Quotation of the Day…

by Don Boudreaux on July 24, 2014

in Civil Society, Hubris and humility

… is from page 118 of H.L. Mencken’s, A Second Mencken Chrestomathy (1995); specifically, it’s reprinted from a piece that Mencken wrote for the June 1920 Smart Set:

It is not materialism that is the chief curse of the world, but idealism.  Men get into trouble by taking all their gaudy visions and hallucinations seriously.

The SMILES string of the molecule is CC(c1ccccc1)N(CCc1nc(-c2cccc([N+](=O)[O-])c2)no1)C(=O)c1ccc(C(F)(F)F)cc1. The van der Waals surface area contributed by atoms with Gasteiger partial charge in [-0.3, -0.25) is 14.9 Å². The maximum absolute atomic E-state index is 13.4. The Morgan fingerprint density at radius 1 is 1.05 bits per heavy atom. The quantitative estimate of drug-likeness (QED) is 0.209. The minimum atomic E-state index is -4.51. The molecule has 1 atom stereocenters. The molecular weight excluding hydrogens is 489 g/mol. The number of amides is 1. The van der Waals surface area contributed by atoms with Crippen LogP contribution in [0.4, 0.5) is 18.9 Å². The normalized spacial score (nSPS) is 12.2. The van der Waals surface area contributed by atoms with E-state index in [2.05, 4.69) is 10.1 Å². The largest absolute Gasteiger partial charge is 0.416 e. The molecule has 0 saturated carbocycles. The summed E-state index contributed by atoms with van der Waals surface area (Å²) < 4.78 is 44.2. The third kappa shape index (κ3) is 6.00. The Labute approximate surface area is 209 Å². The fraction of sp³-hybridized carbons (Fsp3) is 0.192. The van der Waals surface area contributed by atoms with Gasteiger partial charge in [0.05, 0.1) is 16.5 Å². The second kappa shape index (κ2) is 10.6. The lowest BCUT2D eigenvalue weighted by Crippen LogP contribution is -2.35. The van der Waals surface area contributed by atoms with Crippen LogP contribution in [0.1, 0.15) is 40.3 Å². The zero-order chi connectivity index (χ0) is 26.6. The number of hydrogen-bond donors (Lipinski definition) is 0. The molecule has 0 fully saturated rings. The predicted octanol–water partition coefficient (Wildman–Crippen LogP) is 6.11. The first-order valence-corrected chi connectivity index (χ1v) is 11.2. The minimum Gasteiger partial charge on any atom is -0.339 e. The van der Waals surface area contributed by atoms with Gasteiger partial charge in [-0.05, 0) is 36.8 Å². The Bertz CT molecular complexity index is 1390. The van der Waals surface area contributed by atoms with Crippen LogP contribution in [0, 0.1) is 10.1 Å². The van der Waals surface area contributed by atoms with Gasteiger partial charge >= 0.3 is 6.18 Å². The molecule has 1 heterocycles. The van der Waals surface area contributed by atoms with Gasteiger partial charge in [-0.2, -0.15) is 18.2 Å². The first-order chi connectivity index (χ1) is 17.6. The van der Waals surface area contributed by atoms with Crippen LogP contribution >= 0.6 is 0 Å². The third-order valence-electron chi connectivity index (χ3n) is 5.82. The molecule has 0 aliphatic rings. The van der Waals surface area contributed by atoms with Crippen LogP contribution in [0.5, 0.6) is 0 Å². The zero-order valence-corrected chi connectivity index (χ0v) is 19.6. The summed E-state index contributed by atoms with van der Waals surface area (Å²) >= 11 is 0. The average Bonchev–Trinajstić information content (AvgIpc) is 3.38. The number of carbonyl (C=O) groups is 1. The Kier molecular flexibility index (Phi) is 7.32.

I would amend the above nugget of indispensable wisdom only by pointing out that there is good idealism, one that projects no gaudy visions or hallucinations because it is grounded in realism about human nature and, hence, recognizes the limits of the human mind, the weakness of the human will, and the impossibility of human beings to care for strangers as deeply as they care for themselves, their families, and their close friends – namely, the idealism that yearns for a world in which power is decentralized sufficiently to allow individuals to lead their lives as they choose, rather than along lines enforced by some Leader or collective – the realism that sees all calls for ‘great leaders’ as insanity, and all belief that collectives have wills as baseless and dangerous anthropomorphism – the idealism that springs from an appreciation for, even a celebration of, bourgeois virtues – the idealism whose champions understand that social engineering (either writ large, as in Soviet Russia and Maoist China, or writ smaller, as in Obamacare and minimum-wage legislation) is stupidity and evil masquerading as wisdom and goodness – the idealism that understands that true peace (as opposed to mere cease-fires) is best assured by commerce and toleration rather than by guns and diktats – the idealism that rejects nationality as defining who ‘we’ are and, instead, judges and treasures everyone according to the content of their character and not by the color of their passports – the idealism that seeks maximum scope for capitalist acts among consenting adults and (hence) ever-shrinking scope for political demands by the politically powerful upon the politically impotent.  In short, it is an idealism that rejects any and all forms of collective or social engineering, regardless of the actual or ostensible motives – and of the school names on the diplomas – of the wannabe engineers.

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